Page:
• Norman Hsu Scholarship, which is "awarded to students with a strong academic record", at the Eugene Lang College at the New School. Hsu is on the board of directors.[31]
  • Benefit co-chair of "Speak Truth to Power: Voices from Beyond the Dark" by Ariel Dorfman "staged at New York's Chelsea Piers on Friday, October 6, 2006."[32]
  • Committee co-chair for "Taking Back the United States Senate in 2006" held December 14, 2005, at the home of Rhea Perlman & Danny DeVito, Beverly Hills.[33]
  • Platinum contributor ($25,000-$50,000) to The M:Gray (Macy Gray) Music Academy.[34]
  • Supporter under "Contributors ($10,000 to $14,999)" for the Lower Manhattan Cultural Council.[35]
  • Major sponsor of The Wharton Club of New York's The Joseph Wharton Awards Dinner, September 28, 2006.[36]
  • Supporter of "Making of a Governor" held January 8-21, 2007, at Vanderbilt Hall in Grand Central Terminal, New York City, sponsored by the Lower Manhattan Cultural Council.[37]


"News stories in the mid-1980s said [Hsu] criticized trade policies that made it harder to import goods from China.[1]


Related SourceWatch articles


  1. 1.0 1.1 Brody Mullins, "Big Source of Clinton's Cash Is an Unlikely Address. Family's Donations Closely Track Those Of Top Fund-Raiser," Wall Street Journal Online, August 28, 2007. "In the campaign-finance forms, Mr. Hsu lists his companies as Next Components, Dilini Management, Because Men's Clothes and others."
  2. Letter from Steven R. Ross and Mark J. MacDougall; Affidavit: "Ted Sioeng, His Family, and His Business Interests," U.S. Senate. See page 32.
  3. Elizabeth Benjamin, "Congressional Cash," The Daily Politics Blog/New York Daily News, April 17, 2007.
  4. Lizzy Ratner, "The Bundling of the President, 2008," The New York Observer, March 18, 2007.
  5. Andrew Malcolm, "Big Dem fundraiser wanted on swindling charges," Top of the Ticket Blog/Los Angeles Times, August 29, 2007.
  6. 6.0 6.1 6.2 6.3 6.4 6.5 Chuck Neubauer and Robin Fields, "Democratic fundraiser is a fugitive in plain sight," Los Angeles Times, August 29, 2007.
  7. Hillraisers,
  8. Bundler: Norman Hsu,, accessed August 29, 2007.
  9. 9.0 9.1 Ianthe Jeanne Dugan and Brody Mullins, "Leading Clinton Donor Stays Below the Radar," The Wall Street Journal Online, August 29, 2007.
  10. 10.00 10.01 10.02 10.03 10.04 10.05 10.06 10.07 10.08 10.09 10.10 10.11 10.12 10.13 10.14 10.15 Campaign Contributions: Norman Hsu, Dix Hills, NYC, Newsmeat, accessed August 29, 2007.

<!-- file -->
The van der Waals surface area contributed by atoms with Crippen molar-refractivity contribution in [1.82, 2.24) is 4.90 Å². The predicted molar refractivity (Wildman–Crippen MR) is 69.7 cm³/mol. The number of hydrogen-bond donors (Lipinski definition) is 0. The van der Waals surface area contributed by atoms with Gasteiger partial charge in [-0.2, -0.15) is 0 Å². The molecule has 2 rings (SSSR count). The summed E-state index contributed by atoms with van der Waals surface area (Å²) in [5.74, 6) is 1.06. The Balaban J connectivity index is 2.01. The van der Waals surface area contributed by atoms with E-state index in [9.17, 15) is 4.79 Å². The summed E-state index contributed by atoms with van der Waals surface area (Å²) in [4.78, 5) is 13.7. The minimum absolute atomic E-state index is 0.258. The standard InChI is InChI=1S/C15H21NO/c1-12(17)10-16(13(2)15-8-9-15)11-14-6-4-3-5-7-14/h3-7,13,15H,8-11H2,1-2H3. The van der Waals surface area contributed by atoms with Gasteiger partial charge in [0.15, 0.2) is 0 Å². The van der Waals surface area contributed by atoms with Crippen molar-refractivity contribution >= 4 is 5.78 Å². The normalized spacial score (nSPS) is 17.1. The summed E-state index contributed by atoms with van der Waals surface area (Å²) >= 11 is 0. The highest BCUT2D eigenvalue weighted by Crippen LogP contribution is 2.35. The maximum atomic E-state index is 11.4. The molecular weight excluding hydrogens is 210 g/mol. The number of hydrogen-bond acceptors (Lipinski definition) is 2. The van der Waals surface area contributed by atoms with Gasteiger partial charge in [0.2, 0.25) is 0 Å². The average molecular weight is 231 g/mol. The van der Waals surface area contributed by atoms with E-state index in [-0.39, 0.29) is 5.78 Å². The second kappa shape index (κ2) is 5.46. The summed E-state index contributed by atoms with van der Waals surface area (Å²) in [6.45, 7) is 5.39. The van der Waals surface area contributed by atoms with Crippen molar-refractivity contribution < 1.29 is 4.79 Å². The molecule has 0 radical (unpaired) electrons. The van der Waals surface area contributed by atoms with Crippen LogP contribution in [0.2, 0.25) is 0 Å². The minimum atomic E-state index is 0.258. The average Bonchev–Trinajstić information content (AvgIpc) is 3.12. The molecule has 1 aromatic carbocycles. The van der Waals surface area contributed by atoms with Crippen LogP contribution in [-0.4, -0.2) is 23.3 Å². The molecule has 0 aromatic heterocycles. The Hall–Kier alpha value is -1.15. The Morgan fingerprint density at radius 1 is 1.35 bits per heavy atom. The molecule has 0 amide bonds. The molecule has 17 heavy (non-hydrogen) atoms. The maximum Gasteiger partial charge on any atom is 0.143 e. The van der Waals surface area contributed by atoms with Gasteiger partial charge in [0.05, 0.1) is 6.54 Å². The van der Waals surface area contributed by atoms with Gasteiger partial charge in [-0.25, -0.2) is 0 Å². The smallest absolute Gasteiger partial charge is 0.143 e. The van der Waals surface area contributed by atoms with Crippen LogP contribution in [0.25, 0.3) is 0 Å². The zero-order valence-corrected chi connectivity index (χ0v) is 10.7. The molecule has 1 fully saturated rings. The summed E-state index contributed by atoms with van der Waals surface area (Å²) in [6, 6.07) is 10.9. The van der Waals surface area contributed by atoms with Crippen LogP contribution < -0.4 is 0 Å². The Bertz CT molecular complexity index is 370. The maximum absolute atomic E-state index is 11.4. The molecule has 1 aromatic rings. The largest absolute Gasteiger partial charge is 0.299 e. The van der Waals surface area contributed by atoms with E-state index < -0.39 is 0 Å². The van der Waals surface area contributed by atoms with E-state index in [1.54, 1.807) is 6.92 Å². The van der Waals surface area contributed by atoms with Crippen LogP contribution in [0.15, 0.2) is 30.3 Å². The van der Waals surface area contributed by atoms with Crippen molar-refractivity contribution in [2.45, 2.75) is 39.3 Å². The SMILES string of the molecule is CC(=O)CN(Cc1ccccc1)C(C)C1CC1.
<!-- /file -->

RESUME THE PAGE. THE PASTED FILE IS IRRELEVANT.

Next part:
11. 11.00 11.01 11.02 11.03 11.04 11.05 11.06 11.07 11.08 11.09 11.10 11.11 11.12 11.13 11.14 11.15 11.16 11.17 11.18 Campaign Contribution: Norman Hsu of New York, 2006-2007,, accessed August 29, 2007.
  12. Gillibrand attended a "fundraising reception hosted by Norman Hsu" on July 9, 2007. See Congresspedia.
  13. Jim Kuhnhenn, "Clinton to give away fundraiser's cash," AP News via Talking Points Memo, August 29, 2007.
  14. Photographs: Congresswoman Doris Matsui (D-Calif.), Guest of Honor at luncheon given by Norman Hsu, June 27, 2005, taken by
  15. Brody Mullins and Ianthe Jeanne Dugan, "Democrats Race To Return Cash From Big Donor," Wall Street Journal, August 30, 2007.
  16. Jim Kuhnhenn, "Clinton to give away fundraiser's cash," AP News via Talking Points Memo, August 29, 2007.
  17. Photographs: Senator Debbie Stabenow (D-Mich.), Guest of honor at breakfast given by Norman Hsu, May 4, 2005, taken by CamerARTS.
  18. Campaign Finance Report, Schedule I - Part D, All Other Contributions Over $250.00: Edward Rendell for Governor, Commonwealth of Pennsylvania.
  19. Ben Smith, "Richardson Happy at Number Two," The Politico, February 3, 2007.
  20. NYS Board of Elections Financal Disclosure Report: Spitzer Paterson 2006, August 29, 2007.
  21. Des Moines Register, [1] Iowa Ethics and Campaign Disclosure Board records
  22. "Cuomo for Attorney General Reports Collecting Over $2 Million for Second Filing In a Row,", January 15, 2006.
  23. Jim Kuhnhenn, "Clinton to give away fundraiser's cash," AP News via Talking Points Memo, August 29, 2007.
  24. Campaign Finance Report, Schedule I - Part D, All Other Contributions Over $250.00, Commonwealth of Pennsylvania, 2006.
  25. NYS Board of Elections Financial Disclosure Report, August 29, 2007.
  26. Elizabeth Benjamin, "A Tale Of Two Parties," TimesUnion/Capitol Confidential Blog, January 29, 2007.
  27. Preschool for All,, 2006.
  28. "Pro-Issue 2," Individiual Contributions,, 2006.
  29. Dan Morain, "Hsu letter appeared to be suicide note," Los Angeles Times, September 13, 2007.
  30. Lynn Sweet, "Ambinder: Obama campaign 'helping to place' Hsu story," Chicago Sun-Times, November 8, 2007.
  31. "Special Scholarships and Grants," Eugene Lang College.
  32. Benefit: "Speak Truth to Power",, 2006.
  33. "Taking Back the United States Senate in 2006,", 2006.
  34. Circle of Patrons, The M:Gray Music Academy.
  35. Supporters, Lower Manhattan Cultural Council.
  36. "The Wharton Club of New York Hosts The Joseph Wharton Awards Dinner," PRWeb, September 23, 2006.
  37. "Making of a Governor," Lower Manhattan Cultural Council, January 8-21, 2007.

External articles

External resources